KYIV, Ukraine — Moscow will field a new motorized infantry division in its Kaliningrad exclave — across the border from Poland, where some 5,500 US soldiers are stationed — underscoring the latest disruption in Eastern Europe’s precarious military equilibrium since Russia’s 2014 invasion of Ukraine.
The commander of Russia’s Baltic Fleet announced on Monday that a new motorized infantry division will be formed in the Kaliningrad region in 2021. This new division — comprising infantry, artillery, and tank regiments — will be part of the 11th Army Corps of the Baltic Fleet’s coastal defense and ground forces stationed in Kaliningrad. A pocket of territory nestled between the NATO countries of Lithuania and Poland on the Baltic Sea, Kaliningrad is home to Russia’s Baltic Fleet and two air bases.
“Kaliningrad is already one of the most highly militarized regions in Europe, and this decision is part of Russia’s continued military buildup in NATO’s neighborhood, including in the Baltic and Black Seas, and in the Mediterranean,” a NATO official told Coffee or Die Magazine. “Six NATO countries border the Baltic Sea, so what happens in the region is of strategic importance to the alliance. We continue to monitor the situation closely.”
A top Russian military official said the decision to augment Russia’s military footprint in Kaliningrad was due to a buildup in NATO forces in the Baltic region.
“In response to this threat, the [Russian] Armed Forces’ command has to take measures in response. As one of such measures, a full-strength motorized infantry division will be formed to make part of the Baltic Fleet’s army corps. The new formation will comprise motor rifle and artillery regiments and a separate tank regiment,” Adm. Alexander Nosatov, Russia’s Baltic Fleet commander, said in an interview with the Russian Ministry of Defense’s Krasnaya Zvezda newspaper, the Russian news site TASS reported on Monday.
As part of a plan to draw down American forces in Germany, the US agreed over the summer to add an additional 1,000 troops to the 4,500 already deployed to Poland on a rotational basis.
In 2014, Moscow invaded and annexed Ukraine’s Crimean Peninsula and subsequently launched a proxy war in eastern Ukraine. In the intervening years, Russia has ratcheted up military provocations against NATO forces across Eastern Europe. Russian warplanes have made provocative flybys of NATO ships and aircraft. And Moscow has incrementally deployed new military hardware to its Kaliningrad exclave — including Iskander short-range, nuclear-capable missiles.
At the July 2016 NATO summit in Warsaw, Poland, alliance leaders announced the rotational deployment of four 1,000-troop-strong combat battalions — known as Enhanced Forward Presence multinational battle groups — to Poland, Estonia, Latvia, and Lithuania. The move was meant to deter Russian aggression against a NATO member — whether by accident or design, such a possibility could lead to war.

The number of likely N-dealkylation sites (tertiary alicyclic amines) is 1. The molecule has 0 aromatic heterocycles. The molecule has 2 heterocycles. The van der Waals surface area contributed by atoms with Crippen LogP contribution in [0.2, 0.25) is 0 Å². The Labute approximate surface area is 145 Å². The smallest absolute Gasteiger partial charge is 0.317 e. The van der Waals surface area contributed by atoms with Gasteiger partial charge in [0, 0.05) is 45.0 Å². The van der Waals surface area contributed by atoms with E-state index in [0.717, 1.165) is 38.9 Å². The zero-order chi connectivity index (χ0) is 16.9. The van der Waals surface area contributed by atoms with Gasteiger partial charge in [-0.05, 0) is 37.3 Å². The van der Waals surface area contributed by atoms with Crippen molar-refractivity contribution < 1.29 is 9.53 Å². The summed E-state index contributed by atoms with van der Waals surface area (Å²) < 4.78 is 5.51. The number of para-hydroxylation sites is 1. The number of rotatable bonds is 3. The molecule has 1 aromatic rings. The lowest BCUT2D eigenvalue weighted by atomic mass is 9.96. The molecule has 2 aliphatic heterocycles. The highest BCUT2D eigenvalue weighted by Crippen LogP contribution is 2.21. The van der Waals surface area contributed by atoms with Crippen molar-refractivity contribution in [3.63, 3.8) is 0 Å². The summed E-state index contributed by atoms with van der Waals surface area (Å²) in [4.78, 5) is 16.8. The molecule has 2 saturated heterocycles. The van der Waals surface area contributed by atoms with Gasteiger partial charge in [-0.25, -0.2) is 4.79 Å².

The four NATO battle groups deployed to the Baltics are fielded by Canada, the United Kingdom, Germany, and the United States. NATO describes the units as “robust, multinational, rotational, combat-ready forces demonstrating the strength of the Alliance, and making clear that an attack on one Ally will be considered an attack on all.”
The US-led NATO battle group stationed in Orzysz, Poland, includes 857 soldiers in an armored cavalry squadron, according to the Congressional Research Service.
NATO also fields a Very High Readiness Joint Task Force. Comprising about 6,000 troops and based in Poland, the unit is tasked to “respond to emerging security challenges posed by Russia,” according to a statement on the alliance’s website.
“Claims that NATO poses a threat to any nation are false,” the NATO official told Coffee or Die Magazine. “In response to Russia’s aggressive actions in Ukraine, NATO deployed multinational battle groups to Estonia, Latvia, Lithuania, and Poland, and stepped up our presence in the Baltic and Black Sea regions. Everything we do is strictly defensive, proportionate, and designed to prevent conflict and preserve peace.”
Some military experts say Russia’s new infantry division in Kaliningrad is part of Moscow’s larger gambit to establish military dominance over NATO forces in the Baltics.
“This new formation appears to comport with Moscow’s apparent posture to expand its force structure in the expectation of a NATO threat of regional and/or large-scale war,” Stephen Blank, senior expert for Russia at the US Institute of Peace, told Coffee or Die Magazine.
Another line of thinking is that, by increasing its military footprint across the border from US troops in Poland, Moscow may be looking to scramble the deck with Washington in advance of a new presidential administration.
“Russia is building Kaliningrad into its forward military and intelligence base, that is a visible trend,” said Jakub Janda, director of the Prague-based European Values Center for Security Policy.
“Russia keeps increasing its military posture, also with the expectation that it can use it as a negotiating chip with the Biden administration so that Russia can ‘give something up’ in the expected future negotiating,” Janda told Coffee or Die Magazine.
Some military experts, however, say the Baltic Fleet’s new infantry division may be more bluster than substance — mostly reflecting a command-level reorganization of military forces already positioned in Kaliningrad, rather than a significant increase in troop strength within the exclave.
Mykola Bielieskov, a research fellow at the Ukrainian National Institute for Strategic Studies think tank, told Coffee or Die Magazine that Russia already has a motorized rifle brigade and a tank regiment based in Kaliningrad. Those units will likely be rolled into the new infantry division, Bielieskov said.
“It may be that all these forces just may be transferred to the new division command — so no new forces in Kaliningrad,” Bielieskov said.